A few months after David reported to labour camp in March of 1944, he escaped and headed home. Stationed in a town not far from Budapest, he had heard rumours that they would be shipped to the east and he made up his mind to risk immediate death rather than chance a slow, prolonged one. One day, while marching back to camp from work, he didn’t turn the corner like he was supposed to, but kept going straight. In the dark, no one saw him and he kept marching straight to Budapest.
Fortunately, he was wearing civilian clothes. Good-looking, with what the mad Nazis considered solid “aryan” features, he returned home without being challenged. He even managed to hitch a short ride. While crossing a bridge, he encountered a group of young Nazis guarding the road. He approached them with a loud fascist greeting and asked for fire to light his cigarette. He was allowed to continue, uninterrupted.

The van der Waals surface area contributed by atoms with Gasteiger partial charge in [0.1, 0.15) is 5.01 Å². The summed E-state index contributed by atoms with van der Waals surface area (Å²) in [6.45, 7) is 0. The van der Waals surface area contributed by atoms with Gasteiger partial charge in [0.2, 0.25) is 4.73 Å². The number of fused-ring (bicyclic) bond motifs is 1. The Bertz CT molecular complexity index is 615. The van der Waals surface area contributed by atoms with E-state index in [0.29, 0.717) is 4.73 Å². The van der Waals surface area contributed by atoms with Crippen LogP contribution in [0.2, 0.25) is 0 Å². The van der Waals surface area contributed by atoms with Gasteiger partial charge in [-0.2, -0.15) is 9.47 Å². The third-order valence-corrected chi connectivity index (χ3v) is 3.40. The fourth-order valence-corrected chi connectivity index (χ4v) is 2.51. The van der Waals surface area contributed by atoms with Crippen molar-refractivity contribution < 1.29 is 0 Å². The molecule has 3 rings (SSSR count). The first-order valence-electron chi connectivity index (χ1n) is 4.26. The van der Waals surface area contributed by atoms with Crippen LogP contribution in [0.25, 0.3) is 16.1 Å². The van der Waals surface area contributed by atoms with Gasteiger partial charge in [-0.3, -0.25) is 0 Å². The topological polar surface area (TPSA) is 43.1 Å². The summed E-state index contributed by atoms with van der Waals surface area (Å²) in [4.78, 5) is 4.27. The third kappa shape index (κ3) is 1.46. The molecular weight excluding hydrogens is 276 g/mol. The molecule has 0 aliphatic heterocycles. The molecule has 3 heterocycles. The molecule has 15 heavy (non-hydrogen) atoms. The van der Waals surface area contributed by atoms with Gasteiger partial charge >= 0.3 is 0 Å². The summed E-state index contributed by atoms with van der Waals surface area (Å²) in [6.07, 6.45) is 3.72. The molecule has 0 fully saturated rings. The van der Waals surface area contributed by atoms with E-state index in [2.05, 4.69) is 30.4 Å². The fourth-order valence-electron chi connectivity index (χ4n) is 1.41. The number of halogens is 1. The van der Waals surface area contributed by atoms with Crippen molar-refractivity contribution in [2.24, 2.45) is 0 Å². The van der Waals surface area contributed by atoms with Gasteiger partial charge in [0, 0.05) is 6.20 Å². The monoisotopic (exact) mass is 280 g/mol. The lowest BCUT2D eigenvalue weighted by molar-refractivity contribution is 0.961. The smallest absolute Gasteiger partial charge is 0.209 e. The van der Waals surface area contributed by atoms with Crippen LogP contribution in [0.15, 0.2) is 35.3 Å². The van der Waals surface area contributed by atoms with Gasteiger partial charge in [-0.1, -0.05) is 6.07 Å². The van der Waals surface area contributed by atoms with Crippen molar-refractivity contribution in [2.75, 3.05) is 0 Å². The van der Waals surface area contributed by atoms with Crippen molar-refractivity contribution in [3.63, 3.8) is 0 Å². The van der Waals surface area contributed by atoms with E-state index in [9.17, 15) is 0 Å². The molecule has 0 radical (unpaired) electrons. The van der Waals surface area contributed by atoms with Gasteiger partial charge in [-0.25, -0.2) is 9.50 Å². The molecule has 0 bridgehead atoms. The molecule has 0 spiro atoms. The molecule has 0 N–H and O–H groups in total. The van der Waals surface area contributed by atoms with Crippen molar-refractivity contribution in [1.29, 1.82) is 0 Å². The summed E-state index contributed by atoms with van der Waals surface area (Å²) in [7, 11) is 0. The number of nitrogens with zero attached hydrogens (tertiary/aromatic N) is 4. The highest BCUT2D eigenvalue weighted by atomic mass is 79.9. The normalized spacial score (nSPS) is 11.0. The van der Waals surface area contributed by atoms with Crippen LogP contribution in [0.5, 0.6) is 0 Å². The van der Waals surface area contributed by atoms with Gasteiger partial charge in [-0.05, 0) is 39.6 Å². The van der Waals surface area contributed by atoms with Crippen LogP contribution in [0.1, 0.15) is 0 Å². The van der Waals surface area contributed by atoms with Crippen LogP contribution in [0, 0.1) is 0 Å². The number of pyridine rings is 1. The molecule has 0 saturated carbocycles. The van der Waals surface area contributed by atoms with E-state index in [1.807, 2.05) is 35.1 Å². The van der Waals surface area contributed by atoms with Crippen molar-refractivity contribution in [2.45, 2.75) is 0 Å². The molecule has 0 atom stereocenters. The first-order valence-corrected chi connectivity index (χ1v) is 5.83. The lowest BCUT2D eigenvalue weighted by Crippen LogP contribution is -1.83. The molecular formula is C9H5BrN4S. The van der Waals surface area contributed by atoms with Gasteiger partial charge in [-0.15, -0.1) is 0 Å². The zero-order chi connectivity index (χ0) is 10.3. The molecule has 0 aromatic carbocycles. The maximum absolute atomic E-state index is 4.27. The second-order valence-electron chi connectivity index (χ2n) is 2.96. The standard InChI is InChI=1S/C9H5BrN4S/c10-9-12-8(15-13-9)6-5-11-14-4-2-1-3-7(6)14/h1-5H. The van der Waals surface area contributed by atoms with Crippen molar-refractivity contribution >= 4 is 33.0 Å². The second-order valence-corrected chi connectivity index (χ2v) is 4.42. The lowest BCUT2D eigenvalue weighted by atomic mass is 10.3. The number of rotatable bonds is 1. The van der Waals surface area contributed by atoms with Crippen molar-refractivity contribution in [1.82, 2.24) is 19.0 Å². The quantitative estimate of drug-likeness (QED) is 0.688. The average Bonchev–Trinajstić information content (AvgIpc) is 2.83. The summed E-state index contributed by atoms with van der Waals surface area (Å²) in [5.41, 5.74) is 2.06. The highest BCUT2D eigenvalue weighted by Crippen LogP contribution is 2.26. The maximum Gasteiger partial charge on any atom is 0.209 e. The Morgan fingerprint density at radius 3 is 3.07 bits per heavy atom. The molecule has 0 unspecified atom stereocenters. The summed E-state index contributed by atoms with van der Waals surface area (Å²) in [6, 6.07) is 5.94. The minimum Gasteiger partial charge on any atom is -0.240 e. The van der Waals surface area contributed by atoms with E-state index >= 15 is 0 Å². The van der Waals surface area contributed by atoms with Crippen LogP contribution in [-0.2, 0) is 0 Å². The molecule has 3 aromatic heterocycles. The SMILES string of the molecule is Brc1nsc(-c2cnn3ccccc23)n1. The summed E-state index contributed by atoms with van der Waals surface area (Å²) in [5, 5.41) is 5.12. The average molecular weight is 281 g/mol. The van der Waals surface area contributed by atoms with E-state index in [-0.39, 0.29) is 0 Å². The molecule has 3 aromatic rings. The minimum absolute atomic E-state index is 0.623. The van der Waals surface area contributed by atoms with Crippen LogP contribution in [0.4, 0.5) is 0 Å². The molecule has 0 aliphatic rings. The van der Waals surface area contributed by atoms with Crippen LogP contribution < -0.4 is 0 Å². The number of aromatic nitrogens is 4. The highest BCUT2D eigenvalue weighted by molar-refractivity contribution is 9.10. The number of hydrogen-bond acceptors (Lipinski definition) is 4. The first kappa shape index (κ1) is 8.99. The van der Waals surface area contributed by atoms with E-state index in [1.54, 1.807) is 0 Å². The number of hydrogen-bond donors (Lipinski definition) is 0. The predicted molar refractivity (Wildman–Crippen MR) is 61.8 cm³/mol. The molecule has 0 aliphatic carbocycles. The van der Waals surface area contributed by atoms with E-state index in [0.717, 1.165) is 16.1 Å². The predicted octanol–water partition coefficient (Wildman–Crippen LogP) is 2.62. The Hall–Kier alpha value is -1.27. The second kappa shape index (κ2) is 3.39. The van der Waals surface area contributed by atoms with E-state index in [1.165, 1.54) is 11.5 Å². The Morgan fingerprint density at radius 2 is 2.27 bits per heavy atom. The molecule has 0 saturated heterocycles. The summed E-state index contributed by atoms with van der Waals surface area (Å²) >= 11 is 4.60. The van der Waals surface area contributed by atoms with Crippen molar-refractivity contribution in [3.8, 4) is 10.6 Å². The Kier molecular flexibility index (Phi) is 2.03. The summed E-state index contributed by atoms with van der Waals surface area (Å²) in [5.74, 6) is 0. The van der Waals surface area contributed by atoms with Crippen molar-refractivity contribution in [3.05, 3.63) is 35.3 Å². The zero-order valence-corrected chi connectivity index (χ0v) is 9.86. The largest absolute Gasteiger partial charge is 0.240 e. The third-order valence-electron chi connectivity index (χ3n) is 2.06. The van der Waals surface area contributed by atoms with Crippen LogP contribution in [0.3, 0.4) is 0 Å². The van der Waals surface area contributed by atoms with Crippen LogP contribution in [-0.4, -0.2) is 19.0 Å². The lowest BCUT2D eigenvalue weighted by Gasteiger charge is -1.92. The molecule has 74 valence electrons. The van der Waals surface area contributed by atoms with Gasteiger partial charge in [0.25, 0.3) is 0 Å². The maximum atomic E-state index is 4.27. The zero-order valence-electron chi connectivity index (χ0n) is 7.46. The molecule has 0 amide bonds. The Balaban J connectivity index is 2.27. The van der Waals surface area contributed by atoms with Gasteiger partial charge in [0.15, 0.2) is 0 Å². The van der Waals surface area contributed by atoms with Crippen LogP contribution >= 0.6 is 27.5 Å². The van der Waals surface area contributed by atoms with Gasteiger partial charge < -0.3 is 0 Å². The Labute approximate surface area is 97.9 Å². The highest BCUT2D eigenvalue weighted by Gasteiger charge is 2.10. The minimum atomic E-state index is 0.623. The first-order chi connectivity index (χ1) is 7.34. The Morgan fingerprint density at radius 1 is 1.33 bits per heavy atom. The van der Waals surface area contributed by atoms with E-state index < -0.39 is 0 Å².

When David entered our house, everyone accepted the risk of hiding him in our room. He could not, of course, ever leave the building. So he spent his days reading and playing chess with one of the men in our house, Bela Salamon.